I have always been fascinated by stories: by how we form them, how we share them, who’s telling them. When I discovered InsightShare, I was relieved beyond measure to discover a group of people who’d been working for many years with story telling in a way that was honest, transparent, empowering and inclusive: instead of telling someone’s story for them, support them to tell it themselves. This delightful discovery resulted in a group of farmers, activists and creatives coming together for an introduction to Participatory Video (PV) workshop in Muizenberg last year. The workshop was organised as a collaboration between InsightShare, Neville Meyer (a veteran of the PV methodology) and Amava Oluntu (a diverse collective of people interested in the mechanism of social change).
The participants cut across gender, ethnic and generational boundaries, coming together to explore common ground from Gugulethu, Muizenberg, Howick, Mandalay, Khayelitsha, the Eastern Cape and Johannesburg.
Along the way we stumbled over the predictable pitfalls of wanting to make a film about ‘those people over there’, that story that is external to our own context. But we soon realised that the space we were sharing was demanding something more from us.
So we dumped the ideas we had started developing and went back to the drawing board. For two days we struggled to figure out what we wanted to talk about, but then something appeared that got us all excited: the story within us was actually the story of the process that we were already knee-deep in. So, with direction, we started to go deeper and be real with each other. At this point we did not know if we were going to make a film, but that did not really matter. The quality of our conversation was enough to feed some inner desire for truth and healing.
Just acknowledging that we were a group of people who occupy different ‘sides of the railway line’, a vivid marker of the spatial apartheid that continues to persist in Cape Town, was a step towards a more authentic story. Whether with a river, a railway or a road, South Africa has been designed to maintain the vast inequality of access and resources fostered under apartheid, the foundations of which were laid by the British in the early 1900s with the Land Act.
Vuyani Qamata, one of the participants said, ‘this is one element of our past that will not be easily wiped out’. One of the consequences of these divisions is that the lives of those living in ‘townships’ remain hidden from their wealthier, predominantly white, counterparts. But the lives of those on the wealthier side of the railway are painfully obvious to those who travel daily across these boundaries to work in the affluent suburbs and wealth generating business centers.
The reality is that neither feels comfortable on the other side of the railway. The past is carried forward to the present due to a lack of reconciliation or economic liberation. We are seeing deepening divisions, greater exclusion, diminishing respect and rising hatred. This breeds further marginalisation and bitterness with the emergence of crime, moral decay and violence that only seeds further fear and fragmentation.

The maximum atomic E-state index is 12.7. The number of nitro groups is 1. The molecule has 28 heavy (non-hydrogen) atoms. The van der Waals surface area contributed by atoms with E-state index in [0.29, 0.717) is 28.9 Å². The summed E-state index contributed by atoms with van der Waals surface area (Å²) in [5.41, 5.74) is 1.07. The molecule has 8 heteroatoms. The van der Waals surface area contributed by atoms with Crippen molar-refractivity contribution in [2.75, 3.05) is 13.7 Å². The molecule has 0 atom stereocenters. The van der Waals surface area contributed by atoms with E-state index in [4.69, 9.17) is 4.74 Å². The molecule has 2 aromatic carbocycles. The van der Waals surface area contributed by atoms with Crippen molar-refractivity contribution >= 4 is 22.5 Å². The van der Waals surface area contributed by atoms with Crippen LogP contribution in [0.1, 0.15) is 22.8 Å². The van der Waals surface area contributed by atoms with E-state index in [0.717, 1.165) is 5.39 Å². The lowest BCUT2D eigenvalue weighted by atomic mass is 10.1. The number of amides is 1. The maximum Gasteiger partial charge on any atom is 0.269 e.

We all brought different pieces of history and the present into the room. As we shared our experiences, we were heated and uncomfortable, and it was this very honesty that enabled us to connect deeply and tell a story that was true to each one of us present.
During the ten-day process we stumbled across ‘fermentation’ as a metaphor for what was slowly brewing in the space and time we shared together. So we spun our story around the process of making amaRhewu, a fermented drink made from water and maize, traditionally made together and always served when a traveller arrived.
At our first community screening at a school in Gugulethu, this analogy communicated across language divides and evoked memories of times when our habits were much healthier. It reminded us how far off track we have gone. It evoked the desire for action and doing. It indicated how intrinsically all of our issues are tied up with land and land ownership. We got into heated debates around words and the meaning of words. We had discussions about how important words are, what they arouse in people and the importance of these conversations so that we don’t forget our languages. We acknowledged how much diversity there is within the Xhosa language. We acknowledged the importance of using the right word to describe exactly what we mean. It also showed how hungry we all were for spaces where we could speak and be heard, and we left with the promise to each other to carry on these conversations.
The real beauty that came out of the PV process, was what happened within the group. A connection was made, and a relationship developed that was meaningful, lasting, contagious and crossed divides. What brewed was just the beginning. This group continues to meet to this day, seeking new ways to create bridges between the divided architectures of our past and build new narratives for our shared future.
By Theresa Wigley and Claire Rousell
Theresa Wigley is fascinated by stories in all their forms and passionate about exploring platforms that enable lesser heard voices to be heard. She works together with a group of individuals and organisations at Amava Oluntu creating learning experiences that bridge divides. Watch the video created in South Africa here.